Behaviour was certainly the point in which I lost interest in PSB for about four years. I enjoyed “So Hard” quite a bit, but I felt they’d gone off the boil with the rest. I wanted more “Left To My Own Devices” and the straight ahead, yet cerebral, house of Introspective (1988). I was in high school and I wanted an upbeat album that could compete with with the muscular rhythms of Front 242 and Nitzer Ebb and not, apparently, songs like “Nervously”  and “Jealousy” or the other soppy, down-tempo, soft-rock/R&B numbers.

It wasn’t until quite late in 1994 (or early 1995) when I realized the album I’d ignored upon release, Very (1993), was very, very good indeed. It was then that I gave Behaviour another listen (perhaps my first proper one) and realized it’s certainly another of their classics (though a lesser classic). Where it really suffers is in a few uncharacteristically dated production flourishes (for instance the 80’s hip-hop style guitar stabs on “How Can You Expect To Be Taken Seriously?”). Even their quintessentially 80’s “West End Girls” has always managed to remain relatively fresh-sounding in a way much of Behaviour doesn’t. This could be because it was the first album that felt like they were trying to fit-in with the artists they were rubbing shoulders with in the charts instead of just being, unapologetically, themselves.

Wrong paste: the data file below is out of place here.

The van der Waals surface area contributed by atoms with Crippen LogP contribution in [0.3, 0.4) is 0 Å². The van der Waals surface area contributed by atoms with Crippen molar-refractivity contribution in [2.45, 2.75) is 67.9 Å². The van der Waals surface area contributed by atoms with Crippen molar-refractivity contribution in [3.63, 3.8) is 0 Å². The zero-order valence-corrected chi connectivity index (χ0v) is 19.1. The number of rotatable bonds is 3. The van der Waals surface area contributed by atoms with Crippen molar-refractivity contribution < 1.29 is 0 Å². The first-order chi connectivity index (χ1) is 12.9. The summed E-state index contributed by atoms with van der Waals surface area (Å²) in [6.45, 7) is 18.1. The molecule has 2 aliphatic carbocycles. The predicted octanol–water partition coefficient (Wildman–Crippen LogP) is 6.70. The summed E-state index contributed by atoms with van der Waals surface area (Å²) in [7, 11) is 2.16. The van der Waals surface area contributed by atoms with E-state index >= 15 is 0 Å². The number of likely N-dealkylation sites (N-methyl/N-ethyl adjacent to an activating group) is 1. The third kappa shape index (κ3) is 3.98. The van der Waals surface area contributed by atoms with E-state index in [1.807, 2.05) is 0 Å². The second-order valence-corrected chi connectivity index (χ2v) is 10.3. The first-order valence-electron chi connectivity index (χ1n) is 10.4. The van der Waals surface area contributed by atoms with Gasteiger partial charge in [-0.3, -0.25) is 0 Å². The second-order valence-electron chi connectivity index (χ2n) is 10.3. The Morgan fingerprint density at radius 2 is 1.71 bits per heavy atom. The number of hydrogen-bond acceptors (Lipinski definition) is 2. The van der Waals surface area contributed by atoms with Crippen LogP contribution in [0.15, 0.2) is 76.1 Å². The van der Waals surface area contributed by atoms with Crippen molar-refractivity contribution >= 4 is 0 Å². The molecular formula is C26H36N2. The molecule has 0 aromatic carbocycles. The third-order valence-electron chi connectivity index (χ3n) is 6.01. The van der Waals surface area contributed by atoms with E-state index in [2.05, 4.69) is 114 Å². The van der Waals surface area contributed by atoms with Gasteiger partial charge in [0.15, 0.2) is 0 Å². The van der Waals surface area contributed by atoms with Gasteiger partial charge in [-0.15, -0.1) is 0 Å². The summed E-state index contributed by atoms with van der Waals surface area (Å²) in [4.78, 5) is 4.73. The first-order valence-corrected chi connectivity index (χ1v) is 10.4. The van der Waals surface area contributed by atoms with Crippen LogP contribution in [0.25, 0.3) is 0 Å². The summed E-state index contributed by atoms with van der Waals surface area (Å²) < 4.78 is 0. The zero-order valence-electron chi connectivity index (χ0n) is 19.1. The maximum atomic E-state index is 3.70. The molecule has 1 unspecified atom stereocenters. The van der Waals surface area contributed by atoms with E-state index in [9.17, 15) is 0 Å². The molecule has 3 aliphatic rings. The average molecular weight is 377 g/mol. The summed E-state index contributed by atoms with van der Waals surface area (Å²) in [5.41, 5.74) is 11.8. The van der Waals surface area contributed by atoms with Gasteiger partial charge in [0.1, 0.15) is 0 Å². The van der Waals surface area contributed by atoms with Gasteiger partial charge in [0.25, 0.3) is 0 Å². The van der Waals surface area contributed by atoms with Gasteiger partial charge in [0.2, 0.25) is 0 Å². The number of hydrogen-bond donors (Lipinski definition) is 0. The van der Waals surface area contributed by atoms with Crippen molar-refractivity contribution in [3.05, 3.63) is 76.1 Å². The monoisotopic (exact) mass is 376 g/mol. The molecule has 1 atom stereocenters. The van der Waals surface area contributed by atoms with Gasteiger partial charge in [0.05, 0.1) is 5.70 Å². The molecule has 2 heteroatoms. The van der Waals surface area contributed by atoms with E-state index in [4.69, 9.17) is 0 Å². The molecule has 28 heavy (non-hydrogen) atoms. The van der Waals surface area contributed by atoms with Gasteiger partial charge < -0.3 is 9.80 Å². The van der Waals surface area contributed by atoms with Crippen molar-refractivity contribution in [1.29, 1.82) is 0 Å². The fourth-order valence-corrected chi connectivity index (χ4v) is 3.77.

Elysium gives me a similar feeling. The production sounds so now it almost sounds dated already. Or, perhaps, I’m just a codger who doesn’t really like what pop music sounds like in last days of 2012 and wishes PSB had stuck with the slightly retro (but still progressive) sound of their last few albums.

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Pet Shop Boys: Format

May 18, 2012

Pet Shop Boys Format 2012Roll: N/A (obligatory PSB review)
Album: Pet Shop Boys, Format (B-Sides and rarities 1996-2009)

When Format was announced I was ecstatic that I’d finally get Pet Shop Boys’ 2010 UK Record Store Day 7″ tracks “Love Life” and “A Powerful Friend” in a physical format. Other than it’s a  fait accompli that I’d be buying Format regardless, this was the only real reason for me to pick up the nicely boxed 2-disc set. I already possess all of these tracks (except the one previously unreleased track, “Nightlife“) on various singles and bonus discs.

But then I noticed the collection only goes up to 2009. I guess I’ll have to wait another 13 years before getting those two tracks on CD (if CDs even exist in 2025).

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Pet Shop Boys: Nightlife

June 25, 2011

Roll: 3-10-1
Pet Shop Boys, Nightlife.

In 1996 Pet Shop Boys released Bilingual which would end up being not only my favourite PSB album but one of my top-five favourite albums of all time. So when Nightlife came out a few years later, it was the first PSB disc to initially disappoint me upon release since Behaviour (1990). I don’t remember exactly what my problems with the classic Behaviour could have been, but I remember feeling that, at first blush, Nightlife felt a bit listless and that Neil Tennant was becoming an intolerably heartbroken old curmudgeon. Of course, this was before they released the truly dismal acoustic-rock tinged, Release (2002).

Hindsight and relativism can paint an album in a different light. Lately I’ve come to the opinion that, far from being a disappointment, Nightlife is actually one of their strongest albums, packed with hooks, infectious beats and their trademark wry couplets.